Exposure to Aluminum in Daily Life and Alzheimer’s Disease
Aluminum is the third most abundant element on the earth’s crust and has been considered a constituent of rather inert minerals. Therefore, it has often been regarded as not having a significant health hazard. Consequently, aluminum-containing agents have been used in processing, packaging, and storage of food products and also in the treatment of drinking water as flocculants. Recently, acid rain due to environmental pollution has transported more aluminum-containing minerals into residential drinking water resources. It is therefore not surprising that aluminum burden in the human body has increased. Research data showed that aluminum is not as safe as was previously thought and that aluminum may contribute to the initial advancement of Alzheimer’s disease. Aluminum-mediated neurodegeneration resulting in cognitive dysfunction has been associated with amyloidβ (Aβ) deposition, formation of intraneuronal neurofibrillary tangles (NFTs), and apoptotic neuronal death characterized histopathologically in AD. The origin of Alzheimer’s disease is generally not known; its development is likely triggered by unknown environmental factors. Although it is inconsistent with the link between human exposure to aluminum in everyday life and its contribution to Alzheimer’s disease, a growing body of evidence points to aluminum as being one such significant influence.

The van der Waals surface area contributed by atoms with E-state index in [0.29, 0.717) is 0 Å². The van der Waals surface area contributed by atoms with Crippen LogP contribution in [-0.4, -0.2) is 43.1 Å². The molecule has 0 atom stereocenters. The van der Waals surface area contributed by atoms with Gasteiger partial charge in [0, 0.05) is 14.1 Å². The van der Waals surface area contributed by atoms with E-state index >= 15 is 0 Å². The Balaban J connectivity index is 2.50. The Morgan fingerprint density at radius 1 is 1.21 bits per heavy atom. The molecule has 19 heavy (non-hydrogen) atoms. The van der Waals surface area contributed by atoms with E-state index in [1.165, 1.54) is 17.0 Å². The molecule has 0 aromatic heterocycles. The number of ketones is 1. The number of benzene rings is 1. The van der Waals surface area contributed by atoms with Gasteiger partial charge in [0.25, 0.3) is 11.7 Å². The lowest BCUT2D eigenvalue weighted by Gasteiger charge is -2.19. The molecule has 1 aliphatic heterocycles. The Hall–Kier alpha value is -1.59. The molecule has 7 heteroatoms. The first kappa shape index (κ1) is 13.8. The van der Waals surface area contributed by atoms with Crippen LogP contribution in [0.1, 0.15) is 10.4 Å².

KeywordsAluminum Daily life exposure Alzheimer’s disease